Seven Inches of Your Time
November 19, 2014
Unless you love poop dramas, you’re checking out The Mule for its cast, a fun mix of Australian’s finest. You’re coming to see John Noble crunch dialogue in his native accent, spitting out the world’s best slang as a sleazy crime boss (hearing Noble exclaim “Oi” is a bewildering treat). Fringe fans will get a trill of pleasure from the mini-Fringe reunion to be had, with Georgina Haig showing up as a “human rights warrior” of a defense attorney. There’s also Hugo Weaving as a corrupt law enforcement agent rocking a mustache, mostly there to torment a pudgy loser.
But The Mule comes from Angus Sampson and Leigh Whannell (above), two Australian stars most recognizable to those of us in the states from the Insidious and Saw franchises. While Whannell starred in the original Saw, he also wrote the first, second and third movies in the ubiquitous franchise, and wrote and starred in Insidious, alongside Angus Sampson. The duo co-wrote this film, with Sampson not only playing the titular drug mule, but co-directing alongside Tony Mahony. This is their movie, showcasing their unique brand of wit and distaste of boundaries we’ve seen in their horror fare, now packaged into an uncomfortable thriller.
Ray Jenkins is a schlubby, hunched over cro-magnon of a man, almost an Australian Lennie Small without the disturbing obsession over rabbits. He won clubman of the year for the West Sunshine Cats football team, thanks to his consecutive games played streak and presumably not for his play. It’s clearly a crappy team, but a small community within Melbourne rallies around them, because the team is a drug front for their owner Pat Shepherd (John Noble). Every year following the season they raise money for a trip to Thailand, where Shepherd has one of his players make the ultimate sacrifice: swallow a kilo of heroine.
This time, in part because his family is threatened, and also because Ray wants to shake his Momma’s Boy reputation, and get out of his moribund TV repair gig, Ray agrees to make the trip. He warns Gavin (Whannell) that he’s going to be shit at it, and for once, Ray is right, getting caught at customs back in Australia. From there, because the Feds are allowed seven days to keep someone without a warrant for their arrest, it’s a “race” to keep the drugs IN his body and out of evidence, to escape prison and save his family. That means a whole lot of suppressing the shits: groaning, gas and writhing pain, all in a noxious airport hotel room, while continually being interrogated by two asshole Feds, Croft (Weaving) and Paris (Ewen Leslie).
Stuffing drugs in your ass, or carrying drugs in your stomach has become so commonplace in movies that it’s become a joke (or a recipe for super powers in Luc Besson’s bonkers Lucy, this movie’s absolute inverse). The Mule is funny certainly, a decidedly dark comedy, but there’s nothing amusing about how Ray Jenkins secures the payload. The Mule is like The Walking Dead of drug mule stories: much of the excitement, twists, turns and action occurs after the low-life criminal has already been caught. And it’s gross. Just like The Walking Dead, The Mule seems like it’s never going to end, like we’re going to be trapped in this smelly awful hotel room with a guy who can’t and won’t shit forever. Sampson and Whannell are fucking with us just as much as they are fucking with Jenkins, whenever the feds ask a pliable magistrate for extension after extension, keeping Ray Jenkins locked up, prolonging the tension and the inevitable shit storm to come, and I unfortunately mean that literally.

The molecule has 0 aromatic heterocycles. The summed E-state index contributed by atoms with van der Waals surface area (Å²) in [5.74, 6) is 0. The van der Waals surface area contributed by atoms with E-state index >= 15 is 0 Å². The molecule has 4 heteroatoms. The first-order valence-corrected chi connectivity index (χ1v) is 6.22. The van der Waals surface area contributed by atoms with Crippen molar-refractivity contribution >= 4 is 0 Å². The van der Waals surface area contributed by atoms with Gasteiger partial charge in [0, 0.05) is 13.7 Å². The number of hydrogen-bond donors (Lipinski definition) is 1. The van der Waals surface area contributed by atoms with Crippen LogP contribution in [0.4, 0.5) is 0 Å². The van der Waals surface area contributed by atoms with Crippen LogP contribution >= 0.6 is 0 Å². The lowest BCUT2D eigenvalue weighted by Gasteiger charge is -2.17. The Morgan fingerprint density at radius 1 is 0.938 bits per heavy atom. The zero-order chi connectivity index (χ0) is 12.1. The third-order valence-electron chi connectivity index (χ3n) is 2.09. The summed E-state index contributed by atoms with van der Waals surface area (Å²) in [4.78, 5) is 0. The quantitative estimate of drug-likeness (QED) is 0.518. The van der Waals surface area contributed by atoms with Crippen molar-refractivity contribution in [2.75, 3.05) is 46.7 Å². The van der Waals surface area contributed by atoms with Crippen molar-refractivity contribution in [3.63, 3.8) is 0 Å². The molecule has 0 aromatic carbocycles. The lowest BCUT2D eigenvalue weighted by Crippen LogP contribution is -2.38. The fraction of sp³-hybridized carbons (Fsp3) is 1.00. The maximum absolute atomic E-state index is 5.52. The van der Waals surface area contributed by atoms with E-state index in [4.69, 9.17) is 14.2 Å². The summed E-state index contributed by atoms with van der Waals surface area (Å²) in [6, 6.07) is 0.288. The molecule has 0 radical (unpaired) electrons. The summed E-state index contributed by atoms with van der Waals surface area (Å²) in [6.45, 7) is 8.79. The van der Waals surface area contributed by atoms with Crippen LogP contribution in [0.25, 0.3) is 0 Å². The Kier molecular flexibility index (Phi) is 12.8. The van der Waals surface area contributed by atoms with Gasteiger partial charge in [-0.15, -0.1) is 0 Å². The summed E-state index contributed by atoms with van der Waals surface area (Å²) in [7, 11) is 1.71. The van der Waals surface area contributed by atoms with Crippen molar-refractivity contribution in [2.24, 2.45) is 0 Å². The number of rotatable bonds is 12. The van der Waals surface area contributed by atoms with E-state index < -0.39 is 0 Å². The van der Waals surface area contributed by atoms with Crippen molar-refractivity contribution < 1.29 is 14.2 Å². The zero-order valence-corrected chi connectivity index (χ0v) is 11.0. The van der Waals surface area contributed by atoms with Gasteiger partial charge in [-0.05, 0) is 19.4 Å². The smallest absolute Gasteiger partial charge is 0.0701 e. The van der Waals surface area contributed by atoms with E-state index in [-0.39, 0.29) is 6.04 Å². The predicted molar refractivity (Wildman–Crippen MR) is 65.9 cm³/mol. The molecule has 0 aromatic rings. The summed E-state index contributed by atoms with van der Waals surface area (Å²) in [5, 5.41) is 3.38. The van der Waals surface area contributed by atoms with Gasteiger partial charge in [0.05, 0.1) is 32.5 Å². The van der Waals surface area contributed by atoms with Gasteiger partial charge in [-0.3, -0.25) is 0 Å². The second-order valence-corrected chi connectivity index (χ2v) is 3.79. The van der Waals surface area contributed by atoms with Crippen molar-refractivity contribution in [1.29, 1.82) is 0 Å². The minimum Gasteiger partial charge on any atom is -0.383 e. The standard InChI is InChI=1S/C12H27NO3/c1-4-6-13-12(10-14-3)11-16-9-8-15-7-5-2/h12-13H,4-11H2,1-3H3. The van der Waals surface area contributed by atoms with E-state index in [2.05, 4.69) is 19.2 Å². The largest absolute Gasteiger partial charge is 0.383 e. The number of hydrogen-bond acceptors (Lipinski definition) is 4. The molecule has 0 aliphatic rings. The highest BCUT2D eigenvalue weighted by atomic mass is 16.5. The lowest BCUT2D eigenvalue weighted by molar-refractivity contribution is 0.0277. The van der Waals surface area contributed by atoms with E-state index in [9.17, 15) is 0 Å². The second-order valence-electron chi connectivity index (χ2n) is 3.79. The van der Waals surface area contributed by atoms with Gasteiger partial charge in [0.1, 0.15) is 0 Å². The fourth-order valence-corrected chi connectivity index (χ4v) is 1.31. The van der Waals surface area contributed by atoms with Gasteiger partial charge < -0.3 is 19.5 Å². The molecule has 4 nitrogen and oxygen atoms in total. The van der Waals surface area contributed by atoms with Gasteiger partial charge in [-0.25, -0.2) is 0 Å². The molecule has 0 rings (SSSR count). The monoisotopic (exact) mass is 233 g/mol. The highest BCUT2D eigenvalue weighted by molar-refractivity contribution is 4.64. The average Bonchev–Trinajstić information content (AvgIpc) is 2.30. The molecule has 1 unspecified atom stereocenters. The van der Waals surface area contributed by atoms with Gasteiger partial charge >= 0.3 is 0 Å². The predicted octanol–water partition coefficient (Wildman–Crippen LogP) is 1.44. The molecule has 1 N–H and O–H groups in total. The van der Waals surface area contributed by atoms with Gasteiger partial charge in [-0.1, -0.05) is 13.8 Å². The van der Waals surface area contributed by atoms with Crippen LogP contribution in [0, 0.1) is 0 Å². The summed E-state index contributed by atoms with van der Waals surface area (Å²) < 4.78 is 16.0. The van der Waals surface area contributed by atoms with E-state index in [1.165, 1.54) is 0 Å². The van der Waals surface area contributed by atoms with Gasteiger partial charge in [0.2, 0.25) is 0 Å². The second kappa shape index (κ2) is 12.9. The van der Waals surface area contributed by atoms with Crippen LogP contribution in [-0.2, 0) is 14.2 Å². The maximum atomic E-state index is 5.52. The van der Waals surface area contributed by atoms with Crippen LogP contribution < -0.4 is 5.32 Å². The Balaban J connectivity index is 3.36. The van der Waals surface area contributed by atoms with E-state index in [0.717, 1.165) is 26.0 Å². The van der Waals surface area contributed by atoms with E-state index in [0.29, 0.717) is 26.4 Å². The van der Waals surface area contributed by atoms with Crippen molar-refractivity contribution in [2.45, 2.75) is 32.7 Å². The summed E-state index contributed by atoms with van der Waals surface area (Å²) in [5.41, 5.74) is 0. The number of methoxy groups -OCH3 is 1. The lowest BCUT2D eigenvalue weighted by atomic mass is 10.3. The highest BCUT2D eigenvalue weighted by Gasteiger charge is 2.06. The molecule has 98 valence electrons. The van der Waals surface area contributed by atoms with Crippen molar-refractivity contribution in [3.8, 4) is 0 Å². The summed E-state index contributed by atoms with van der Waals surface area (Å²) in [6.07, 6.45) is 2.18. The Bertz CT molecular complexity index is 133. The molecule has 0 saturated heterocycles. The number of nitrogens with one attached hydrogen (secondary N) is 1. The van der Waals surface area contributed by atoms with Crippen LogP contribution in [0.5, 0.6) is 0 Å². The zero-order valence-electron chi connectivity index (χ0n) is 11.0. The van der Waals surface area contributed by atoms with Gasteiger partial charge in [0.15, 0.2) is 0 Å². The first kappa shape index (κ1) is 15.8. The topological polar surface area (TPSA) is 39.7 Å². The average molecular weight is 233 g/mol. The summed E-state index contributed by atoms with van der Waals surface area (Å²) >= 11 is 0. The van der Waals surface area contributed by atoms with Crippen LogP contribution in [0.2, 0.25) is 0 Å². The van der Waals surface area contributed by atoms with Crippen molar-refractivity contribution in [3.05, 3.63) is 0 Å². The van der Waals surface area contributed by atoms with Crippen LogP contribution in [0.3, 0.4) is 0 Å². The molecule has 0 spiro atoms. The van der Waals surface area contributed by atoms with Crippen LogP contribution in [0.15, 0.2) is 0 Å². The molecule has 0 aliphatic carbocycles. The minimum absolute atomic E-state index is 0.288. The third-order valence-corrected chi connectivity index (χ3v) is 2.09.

The events take place in 1983, when Australia’s citizens were consumed with the America’s Cup, a boating race in which the Royal Perth Yacht Club was able to end the New York Yacht Club’s longest winning streak in sports history: 132 years (!). Apparently people care about boating races, and because all the journalistic energies were being focused on the cup, Ray Jenkins’ basic human rights were lost in the shuffle. It’s a potentially powerful framing device that doesn’t completely work, in part because it was hard to follow (all I could gather was a peculiar fascination with boating sports).
Thankfully, Ray Jenkins becomes one of the most unlikely heroes in cinematic history, a man who quite literally stops taking shit. It’s a performance you likely won’t ever see repeated, and I mean that as high praise for Angus Sampson. The Mule requires patience and a predilection for messy sheets, but it’s mostly worth the trouble, even if you’ll want to sit on the toilet for a few months after watching this movie.
THE MULE arrives On Demand, in iTunes and theaters this Friday November 21st, 2014.